(Mr Gilbert) The disclaimers were on every product we produced, but the problem is that you can argue that the disclaimer is there, and legally our adverts stand up, which is why we have come up with the voluntary package. As I say, if we are found to have mis-sold a product, we will compensate people.

  550. But in your own management decisions in running these funds, have you always held to that maxim?

  (Mr Gilbert) That markets can go down as well as up? Yes.

  551. No, that the past performance is no guidance to the future? Have you held to that maxim in the way that you have operated?

  (Mr Gilbert) I do not understand the question.

  552. Really? It is fairly straightforward I think. As I say, "I think it is a requirement when you are promoting a financial product that there is that disclaimer on the advertising material—past performance is no guide to the future".

  (Mr Gilbert) To future performance.

  553. To future performance. What I am asking is whether you have operated consistently with that maxim in decisions you have made in running Aberdeen?

  (Mr Gilbert) Yes, I think so. Past performance is no indicator of what is going to happen in the future.

  554. So you have acted consistently with that maxim, and yet when you submitted a memorandum to us in July of this year, you said under the paragraph headed "Risk Profile": Fund managers, investment bankers, lawyers, advisers, etc., all worked to a common assumption that some form of equity market growth could be expected from equity markets in each succeeding year. Is that consistent with the maxim about "the past is no guide to the future"?

  (Mr Gilbert) Yes, it is.
  (Mr Fishwick) Can I take that one because it is interesting. I think if you believe that you learn nothing from history, then maybe that is the case. What you have to remember is that when you look at, let us say, your pension scheme, which is a perfect example, it is the biggest investment for the majority of people. If they have a money purchase scheme rather than a company scheme, they get a statement probably once a year, probably six months after the year-end date, and it says this very simply: "On our current growth assumptions", which are way higher than any splits ever use, "you will receive 27 per cent of your current salary entitlement". They do not say to you, "If these assumptions are not made and if we put in an assumption of—2.5 per cent per annum, you will probably end up with your pension being worth one week's salary"?

  555. I am looking for operating principles here and you are very specific in the memorandum you give to us: "Some form of equity market growth could be expected in each succeeding year". Is that not an amazingly rash assumption to work on? It is a very specific statement. You made it to this Committee.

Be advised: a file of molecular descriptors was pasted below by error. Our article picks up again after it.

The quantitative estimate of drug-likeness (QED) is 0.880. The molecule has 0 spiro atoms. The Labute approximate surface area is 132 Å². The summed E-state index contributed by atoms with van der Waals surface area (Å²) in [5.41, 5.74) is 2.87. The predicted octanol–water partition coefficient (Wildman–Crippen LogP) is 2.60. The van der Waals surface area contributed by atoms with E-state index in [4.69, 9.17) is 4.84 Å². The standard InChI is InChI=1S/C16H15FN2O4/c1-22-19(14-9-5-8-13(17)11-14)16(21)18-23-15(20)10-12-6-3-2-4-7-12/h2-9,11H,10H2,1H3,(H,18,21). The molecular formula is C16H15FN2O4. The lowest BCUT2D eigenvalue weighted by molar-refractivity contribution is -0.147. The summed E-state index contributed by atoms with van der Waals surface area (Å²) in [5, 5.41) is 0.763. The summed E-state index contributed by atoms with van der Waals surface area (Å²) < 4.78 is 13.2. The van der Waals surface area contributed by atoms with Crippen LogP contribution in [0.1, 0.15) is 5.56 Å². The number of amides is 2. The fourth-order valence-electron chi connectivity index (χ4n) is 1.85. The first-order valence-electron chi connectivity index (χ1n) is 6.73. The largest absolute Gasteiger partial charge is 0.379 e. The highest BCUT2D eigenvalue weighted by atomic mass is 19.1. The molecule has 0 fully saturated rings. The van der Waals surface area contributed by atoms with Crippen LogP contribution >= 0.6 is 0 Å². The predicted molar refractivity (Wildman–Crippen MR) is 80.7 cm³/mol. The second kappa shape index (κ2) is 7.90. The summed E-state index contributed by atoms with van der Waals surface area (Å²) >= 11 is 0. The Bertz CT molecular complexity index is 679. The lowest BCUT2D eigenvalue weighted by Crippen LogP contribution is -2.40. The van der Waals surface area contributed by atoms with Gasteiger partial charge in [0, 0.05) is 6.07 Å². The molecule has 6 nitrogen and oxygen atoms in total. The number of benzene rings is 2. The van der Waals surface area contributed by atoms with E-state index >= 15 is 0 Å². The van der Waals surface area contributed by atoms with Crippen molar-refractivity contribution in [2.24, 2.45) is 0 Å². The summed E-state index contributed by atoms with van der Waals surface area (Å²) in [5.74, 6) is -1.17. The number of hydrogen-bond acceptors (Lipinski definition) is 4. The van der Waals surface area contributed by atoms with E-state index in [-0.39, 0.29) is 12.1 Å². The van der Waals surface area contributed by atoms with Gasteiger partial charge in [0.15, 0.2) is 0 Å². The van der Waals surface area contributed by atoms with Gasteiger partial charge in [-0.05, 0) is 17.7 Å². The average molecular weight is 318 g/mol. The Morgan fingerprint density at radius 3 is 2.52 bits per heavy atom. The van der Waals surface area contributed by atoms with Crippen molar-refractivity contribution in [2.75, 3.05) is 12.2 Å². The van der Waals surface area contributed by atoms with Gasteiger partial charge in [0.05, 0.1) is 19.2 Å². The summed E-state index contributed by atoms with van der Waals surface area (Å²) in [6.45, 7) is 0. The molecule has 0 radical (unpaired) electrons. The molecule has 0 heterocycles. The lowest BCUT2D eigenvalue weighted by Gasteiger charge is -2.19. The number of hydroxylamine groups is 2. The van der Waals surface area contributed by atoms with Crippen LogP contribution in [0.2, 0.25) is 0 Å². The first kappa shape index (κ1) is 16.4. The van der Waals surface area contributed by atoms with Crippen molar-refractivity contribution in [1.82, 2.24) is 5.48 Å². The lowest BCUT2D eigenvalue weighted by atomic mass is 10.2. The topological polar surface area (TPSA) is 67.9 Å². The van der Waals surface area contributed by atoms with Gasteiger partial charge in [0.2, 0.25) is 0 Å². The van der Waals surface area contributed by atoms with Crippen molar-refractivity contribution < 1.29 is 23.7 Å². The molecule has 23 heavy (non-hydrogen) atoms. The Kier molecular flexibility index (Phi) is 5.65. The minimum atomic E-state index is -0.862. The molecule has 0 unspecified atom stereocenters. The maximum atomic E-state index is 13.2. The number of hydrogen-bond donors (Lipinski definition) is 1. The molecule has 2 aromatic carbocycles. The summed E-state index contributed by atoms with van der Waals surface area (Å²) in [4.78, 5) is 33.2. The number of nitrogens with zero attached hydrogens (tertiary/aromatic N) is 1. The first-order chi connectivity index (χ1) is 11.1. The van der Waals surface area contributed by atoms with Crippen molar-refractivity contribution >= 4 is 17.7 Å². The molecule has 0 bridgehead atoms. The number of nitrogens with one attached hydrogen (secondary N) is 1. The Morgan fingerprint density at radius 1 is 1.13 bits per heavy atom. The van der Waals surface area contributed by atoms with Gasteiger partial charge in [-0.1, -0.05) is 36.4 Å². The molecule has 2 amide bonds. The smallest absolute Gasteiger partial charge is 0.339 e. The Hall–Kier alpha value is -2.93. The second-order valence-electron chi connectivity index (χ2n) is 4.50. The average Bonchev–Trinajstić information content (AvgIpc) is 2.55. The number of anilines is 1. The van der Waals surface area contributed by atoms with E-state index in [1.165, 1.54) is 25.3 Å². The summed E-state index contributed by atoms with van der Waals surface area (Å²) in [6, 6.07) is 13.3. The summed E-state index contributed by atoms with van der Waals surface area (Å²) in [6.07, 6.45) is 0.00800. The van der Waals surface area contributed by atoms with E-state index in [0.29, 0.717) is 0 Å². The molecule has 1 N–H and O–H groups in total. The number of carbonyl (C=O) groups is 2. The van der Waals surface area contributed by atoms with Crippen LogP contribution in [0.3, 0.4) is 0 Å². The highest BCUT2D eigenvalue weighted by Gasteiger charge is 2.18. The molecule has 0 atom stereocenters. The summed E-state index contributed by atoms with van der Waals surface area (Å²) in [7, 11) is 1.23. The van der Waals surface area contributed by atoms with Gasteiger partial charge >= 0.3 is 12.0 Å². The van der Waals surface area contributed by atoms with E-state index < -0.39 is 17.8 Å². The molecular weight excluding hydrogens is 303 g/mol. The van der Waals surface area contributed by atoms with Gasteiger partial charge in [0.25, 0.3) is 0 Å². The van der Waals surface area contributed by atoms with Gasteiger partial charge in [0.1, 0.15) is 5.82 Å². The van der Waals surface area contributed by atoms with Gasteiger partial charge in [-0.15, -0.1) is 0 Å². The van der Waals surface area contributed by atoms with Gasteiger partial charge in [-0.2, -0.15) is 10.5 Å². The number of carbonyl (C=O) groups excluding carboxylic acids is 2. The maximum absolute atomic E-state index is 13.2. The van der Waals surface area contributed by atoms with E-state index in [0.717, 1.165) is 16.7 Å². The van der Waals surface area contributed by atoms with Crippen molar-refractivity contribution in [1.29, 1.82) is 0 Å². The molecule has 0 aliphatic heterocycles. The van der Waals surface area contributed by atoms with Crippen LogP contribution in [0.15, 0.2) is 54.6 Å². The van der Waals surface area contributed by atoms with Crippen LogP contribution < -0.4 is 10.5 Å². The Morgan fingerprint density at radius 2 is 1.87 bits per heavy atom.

(Mr Gilbert) There have not been three down years in the stock market for 80 years.

  556. Let us explore this a bit further. You submitted this memorandum to us on 1 July 2002[24]. Let us look at your website which was up also for July 2002, exactly the same time. You are submitting that memorandum to us saying that that is your operating principle and on your own website at exactly the same time—and you can look at it—you posed this question: "Was there overconfidence in the sectors that splits were invested in? Answer: The rise of equity values during the 1990s may well have led to sector overconfidence about continuing growth rates going forward". Is that not totally contradictory to what you told us was the working assumption and the memorandum supplied at the same time?

  (Mr Gilbert) I do not believe so.

  557. I do not understand how the two statements are compatible.

  (Mr Currie) Looking at the same time period and with the benefit of hindsight, what you saw was double digit equity market returns happening to the Nineties, which, to a whole generation of fund manages and analysts and others, led to the belief that equity markets would continue to rise. I am not alone in this. Governments believed equity markets would rise during the period. With hindsight, looking at ratings now, it appeared that that assumption that it would continue at that rate of growth was wrong.

  558. Hindsight is always helpful, but you are investing other people's money and you are trying to act responsibly with it and behave responsibly to them. It appears that your operating principle was, and it is in your memorandum, that you were working on the assumption of equity market returns year-on-year-on-year.

  (Mr Gilbert) Are we not speaking about the models being based on that assumption?

  559. I am sorry?

  (Mr Gilbert) I am trying to find the part of our submission where this point is.


23   Note by Witness: in other words, no financial product provider will put low risk on any product ever again. Back

24   HC 1089-i, Ev 1. Back